There were only two genuine International Yachts here but we may as well been invisible. The organiserstotally ignored us, left us out from joining the skippers meetings and gave us no sailing or weather information.
One hour before departure two 'Media" guys arrived. Sunnhy and Mr.Lee. At our departure time (1700hrs and two hours after the Beneteaus) we were visited by a group of officials, we were handed a seal envelope to be handedto officials in Dalien, plus shore passes....(remember we are not leaving China) and Custom clearance. And we have to LEAVE NOW!!!!!!!!!!!

So we set sail and exit the harbour into squalls of rain and rolling seas....hooray we say to each other (yeah right) oh no say our crew...(Ever seen a Chinese go green just before throwing up??????? it is an interesting skin colour)
So hear we were sailing to the race start we were nopt in, with four crew who by is on his hands and knees vomiting in a bucket and the other three are dosed up to the eyeballs on seasick tablets and all in a 'coma' and deterioarating weather to 35 knots on the nose, confused seas, thunder, lightning and heavy rain.

With all the crew safely stowed, Brian and I resumed our three hour on three hour off night passage routine. With the engine running we plough through the night sending heartfelt thanks to who ever desisgned radar.
MNorning dawns and he crew surface briefly.....cigarette, toilet,cigarette, throwup, drink water, cigarette, throwup...the only English speaking one, Nathan, tells us they are okay and we musy keep going because our 'media' crew must be in Dalien to film the start of the race proper. So we continue to punch on towards Dalien.
Monday passes and by Tuesday morning the weather has cleared somewhat. Unable to see the sky through the pollution smog but the wind has abated and the seas have flattened. This effect on the crew is amazing. No longer are they tinged green, Carol makes pizza which is consumed with gusto.
All are busy with their mobile phones and then at 1400hours Nathan tells us that the organisers (who couldn't organise a beer drinking contest in a brewery!!!!!!) have said we must return to Qingdao. "Why" we ask we have only 80miles to go" We are told there are no officials there for us !!!!! so we turn Charioteer around and head back to Qingdao.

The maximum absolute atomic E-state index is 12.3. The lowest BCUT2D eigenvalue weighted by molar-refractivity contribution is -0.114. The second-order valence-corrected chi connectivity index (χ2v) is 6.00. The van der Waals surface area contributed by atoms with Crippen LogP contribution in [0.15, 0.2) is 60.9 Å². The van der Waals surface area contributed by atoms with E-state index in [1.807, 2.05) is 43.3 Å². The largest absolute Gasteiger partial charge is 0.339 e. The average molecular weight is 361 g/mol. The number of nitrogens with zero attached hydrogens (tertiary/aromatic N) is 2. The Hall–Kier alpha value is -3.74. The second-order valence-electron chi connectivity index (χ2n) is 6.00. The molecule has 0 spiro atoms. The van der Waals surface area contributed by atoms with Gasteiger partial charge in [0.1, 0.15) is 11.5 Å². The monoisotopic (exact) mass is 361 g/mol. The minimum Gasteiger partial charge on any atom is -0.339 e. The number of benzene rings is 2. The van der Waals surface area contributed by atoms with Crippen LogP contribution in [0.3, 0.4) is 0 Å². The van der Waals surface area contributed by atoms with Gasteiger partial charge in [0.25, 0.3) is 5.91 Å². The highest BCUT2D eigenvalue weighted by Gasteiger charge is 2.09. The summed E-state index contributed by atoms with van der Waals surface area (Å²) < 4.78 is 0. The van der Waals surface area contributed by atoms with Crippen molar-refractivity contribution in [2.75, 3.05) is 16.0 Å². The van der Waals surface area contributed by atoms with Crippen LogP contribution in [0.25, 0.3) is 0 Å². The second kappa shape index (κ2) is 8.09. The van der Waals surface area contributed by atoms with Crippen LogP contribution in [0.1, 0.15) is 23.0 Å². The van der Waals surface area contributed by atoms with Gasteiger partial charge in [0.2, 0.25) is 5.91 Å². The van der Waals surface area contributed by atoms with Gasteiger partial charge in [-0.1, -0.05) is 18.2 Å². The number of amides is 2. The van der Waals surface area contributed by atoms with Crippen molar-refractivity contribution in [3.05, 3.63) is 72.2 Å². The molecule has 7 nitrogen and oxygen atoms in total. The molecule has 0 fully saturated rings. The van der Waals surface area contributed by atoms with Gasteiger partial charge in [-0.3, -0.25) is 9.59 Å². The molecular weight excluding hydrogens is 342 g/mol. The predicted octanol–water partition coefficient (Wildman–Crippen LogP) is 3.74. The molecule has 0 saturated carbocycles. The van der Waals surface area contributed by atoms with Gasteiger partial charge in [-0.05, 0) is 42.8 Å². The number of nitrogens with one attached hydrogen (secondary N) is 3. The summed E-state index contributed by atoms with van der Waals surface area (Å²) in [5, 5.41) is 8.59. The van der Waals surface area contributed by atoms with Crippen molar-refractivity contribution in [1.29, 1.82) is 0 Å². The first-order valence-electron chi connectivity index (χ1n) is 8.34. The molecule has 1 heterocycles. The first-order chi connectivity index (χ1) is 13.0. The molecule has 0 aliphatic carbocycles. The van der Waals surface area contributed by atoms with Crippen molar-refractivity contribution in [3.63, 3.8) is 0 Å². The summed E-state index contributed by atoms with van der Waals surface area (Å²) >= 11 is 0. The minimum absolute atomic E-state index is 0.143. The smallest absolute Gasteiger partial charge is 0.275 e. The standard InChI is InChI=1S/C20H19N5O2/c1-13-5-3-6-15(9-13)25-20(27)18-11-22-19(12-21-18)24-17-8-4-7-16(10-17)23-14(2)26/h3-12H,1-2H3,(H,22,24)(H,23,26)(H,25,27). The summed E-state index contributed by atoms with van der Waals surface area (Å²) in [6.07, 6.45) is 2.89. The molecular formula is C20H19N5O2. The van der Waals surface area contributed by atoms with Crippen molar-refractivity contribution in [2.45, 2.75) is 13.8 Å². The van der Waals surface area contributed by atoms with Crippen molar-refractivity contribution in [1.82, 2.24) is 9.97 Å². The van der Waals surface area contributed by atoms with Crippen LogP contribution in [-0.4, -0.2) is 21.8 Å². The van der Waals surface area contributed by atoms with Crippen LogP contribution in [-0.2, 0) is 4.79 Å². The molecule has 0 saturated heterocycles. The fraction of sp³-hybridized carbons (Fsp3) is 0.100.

We now have a tail wind but the seas pick up a little and once again we have green tinged crew. Once in the afternoon and again late at night two Chinese dibleberately tried to RAM US.... our crew are upset about this and very concerned about lack of face. And suddenly we have four crew who can UNDERSTAND AND SPEAK English, busily apoligising and tryin g to explain it is 'an accidient' even as they are standing gripping the stays and yelling in Chinese to the fishing boats to 'go away please....( or perhaps telling them to F******K OFF NOW!!!!!!!!)
We learnt later that one of the Beneteaus was caught in a trawler net and winched up to the stern of the trawler. Of the 9 other 'internationally' crewed Beneteaus the only two that stopped to help were the boats with either NZ Chinese/Australian Chinese onboard. Until we arrived back in Qingdao Brian and I were on 'high alert'.
Once we returned to the marina the FUN CONTINUED....
Our first morning visitor was an excited Border Policeman who had not been kept in the loop. Then came someone else to collect all the papers etc given to us when we left and finally we recieved the all clear to land againfrom Immigration. The Beneteaus started arriving back...people were curious as why we had turned back. Word was out from the organisers that we had 'problems' ...we guessed that is called 'saving face'
The eight day "International "event ended with us joining inthe Finishing Parade and everyone was given strict instructions to 'be happy for the cameras'
WE wouldn't have missed this for all the 'tea in China' we just hope access to land can be made easier for us. Fence climbing is not a sport Carol enjoys!!!!!!!!!


As we were celebrating with our crew

Monday, September 20, 2010